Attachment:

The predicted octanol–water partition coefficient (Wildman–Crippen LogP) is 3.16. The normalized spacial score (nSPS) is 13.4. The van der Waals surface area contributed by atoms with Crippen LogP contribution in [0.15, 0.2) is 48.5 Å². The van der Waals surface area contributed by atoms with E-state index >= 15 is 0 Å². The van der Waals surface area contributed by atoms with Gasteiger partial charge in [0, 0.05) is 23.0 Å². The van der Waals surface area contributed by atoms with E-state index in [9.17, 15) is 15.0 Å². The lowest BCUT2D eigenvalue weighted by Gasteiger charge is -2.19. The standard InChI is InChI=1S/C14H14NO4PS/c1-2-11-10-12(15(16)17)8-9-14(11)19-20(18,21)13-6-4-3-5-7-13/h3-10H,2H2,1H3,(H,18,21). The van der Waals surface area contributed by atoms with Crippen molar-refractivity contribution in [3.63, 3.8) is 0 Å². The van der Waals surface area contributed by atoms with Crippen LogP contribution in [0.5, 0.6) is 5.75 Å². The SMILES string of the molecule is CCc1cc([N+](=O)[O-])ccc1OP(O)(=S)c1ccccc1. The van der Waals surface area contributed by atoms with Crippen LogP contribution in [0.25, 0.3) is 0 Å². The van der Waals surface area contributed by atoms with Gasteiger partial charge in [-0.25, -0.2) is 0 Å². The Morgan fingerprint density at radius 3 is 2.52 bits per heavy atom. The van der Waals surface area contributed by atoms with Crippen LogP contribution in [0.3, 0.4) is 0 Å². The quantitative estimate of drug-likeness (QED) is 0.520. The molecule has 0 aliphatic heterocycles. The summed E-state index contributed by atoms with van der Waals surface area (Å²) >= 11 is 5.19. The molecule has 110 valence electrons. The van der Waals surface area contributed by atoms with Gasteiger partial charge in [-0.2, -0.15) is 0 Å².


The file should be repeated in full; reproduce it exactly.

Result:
The predicted octanol–water partition coefficient (Wildman–Crippen LogP) is 3.16. The normalized spacial score (nSPS) is 13.4. The van der Waals surface area contributed by atoms with Crippen LogP contribution in [0.15, 0.2) is 48.5 Å². The van der Waals surface area contributed by atoms with E-state index >= 15 is 0 Å². The van der Waals surface area contributed by atoms with Gasteiger partial charge in [0, 0.05) is 23.0 Å². The van der Waals surface area contributed by atoms with E-state index in [9.17, 15) is 15.0 Å². The lowest BCUT2D eigenvalue weighted by Gasteiger charge is -2.19. The standard InChI is InChI=1S/C14H14NO4PS/c1-2-11-10-12(15(16)17)8-9-14(11)19-20(18,21)13-6-4-3-5-7-13/h3-10H,2H2,1H3,(H,18,21). The van der Waals surface area contributed by atoms with Crippen molar-refractivity contribution in [3.63, 3.8) is 0 Å². The van der Waals surface area contributed by atoms with Crippen LogP contribution in [0.5, 0.6) is 5.75 Å². The SMILES string of the molecule is CCc1cc([N+](=O)[O-])ccc1OP(O)(=S)c1ccccc1. The van der Waals surface area contributed by atoms with Crippen LogP contribution in [0.25, 0.3) is 0 Å². The van der Waals surface area contributed by atoms with Gasteiger partial charge in [-0.25, -0.2) is 0 Å². The Morgan fingerprint density at radius 3 is 2.52 bits per heavy atom. The van der Waals surface area contributed by atoms with Crippen LogP contribution in [0.3, 0.4) is 0 Å². The quantitative estimate of drug-likeness (QED) is 0.520. The molecule has 0 aliphatic heterocycles. The summed E-state index contributed by atoms with van der Waals surface area (Å²) >= 11 is 5.19. The molecule has 110 valence electrons. The van der Waals surface area contributed by atoms with Gasteiger partial charge in [-0.2, -0.15) is 0 Å².